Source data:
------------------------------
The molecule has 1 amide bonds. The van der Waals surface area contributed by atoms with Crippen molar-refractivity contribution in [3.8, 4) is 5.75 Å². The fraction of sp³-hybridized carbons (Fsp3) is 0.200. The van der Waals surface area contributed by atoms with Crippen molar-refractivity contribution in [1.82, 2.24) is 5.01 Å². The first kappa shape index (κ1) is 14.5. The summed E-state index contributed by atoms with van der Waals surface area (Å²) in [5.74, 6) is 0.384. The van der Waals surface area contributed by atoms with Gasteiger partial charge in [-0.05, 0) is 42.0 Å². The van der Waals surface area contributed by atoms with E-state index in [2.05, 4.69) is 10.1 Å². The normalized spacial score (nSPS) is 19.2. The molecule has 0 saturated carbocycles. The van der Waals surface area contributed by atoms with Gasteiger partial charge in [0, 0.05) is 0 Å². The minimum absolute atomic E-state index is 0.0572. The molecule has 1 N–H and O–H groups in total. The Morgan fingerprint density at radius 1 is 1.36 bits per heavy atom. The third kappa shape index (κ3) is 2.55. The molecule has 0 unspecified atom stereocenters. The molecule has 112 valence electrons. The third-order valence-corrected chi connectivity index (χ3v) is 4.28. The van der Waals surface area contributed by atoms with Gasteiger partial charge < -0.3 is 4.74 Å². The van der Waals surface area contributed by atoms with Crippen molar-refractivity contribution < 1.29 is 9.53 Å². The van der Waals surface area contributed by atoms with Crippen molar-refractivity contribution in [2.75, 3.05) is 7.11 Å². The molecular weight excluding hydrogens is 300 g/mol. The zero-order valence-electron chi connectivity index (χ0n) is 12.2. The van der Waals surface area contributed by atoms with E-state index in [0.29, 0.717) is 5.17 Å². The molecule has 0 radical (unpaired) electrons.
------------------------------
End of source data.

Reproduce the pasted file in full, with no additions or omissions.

The molecule has 1 amide bonds. The van der Waals surface area contributed by atoms with Crippen molar-refractivity contribution in [3.8, 4) is 5.75 Å². The fraction of sp³-hybridized carbons (Fsp3) is 0.200. The van der Waals surface area contributed by atoms with Crippen molar-refractivity contribution in [1.82, 2.24) is 5.01 Å². The first kappa shape index (κ1) is 14.5. The summed E-state index contributed by atoms with van der Waals surface area (Å²) in [5.74, 6) is 0.384. The van der Waals surface area contributed by atoms with Gasteiger partial charge in [-0.05, 0) is 42.0 Å². The van der Waals surface area contributed by atoms with E-state index in [2.05, 4.69) is 10.1 Å². The normalized spacial score (nSPS) is 19.2. The molecule has 0 saturated carbocycles. The van der Waals surface area contributed by atoms with Gasteiger partial charge in [0, 0.05) is 0 Å². The minimum absolute atomic E-state index is 0.0572. The molecule has 1 N–H and O–H groups in total. The Morgan fingerprint density at radius 1 is 1.36 bits per heavy atom. The third kappa shape index (κ3) is 2.55. The molecule has 0 unspecified atom stereocenters. The molecule has 112 valence electrons. The third-order valence-corrected chi connectivity index (χ3v) is 4.28. The van der Waals surface area contributed by atoms with Gasteiger partial charge < -0.3 is 4.74 Å². The van der Waals surface area contributed by atoms with Crippen molar-refractivity contribution < 1.29 is 9.53 Å². The van der Waals surface area contributed by atoms with Crippen molar-refractivity contribution in [2.75, 3.05) is 7.11 Å². The molecular weight excluding hydrogens is 300 g/mol. The zero-order valence-electron chi connectivity index (χ0n) is 12.2. The van der Waals surface area contributed by atoms with E-state index in [0.29, 0.717) is 5.17 Å². The molecule has 0 radical (unpaired) electrons.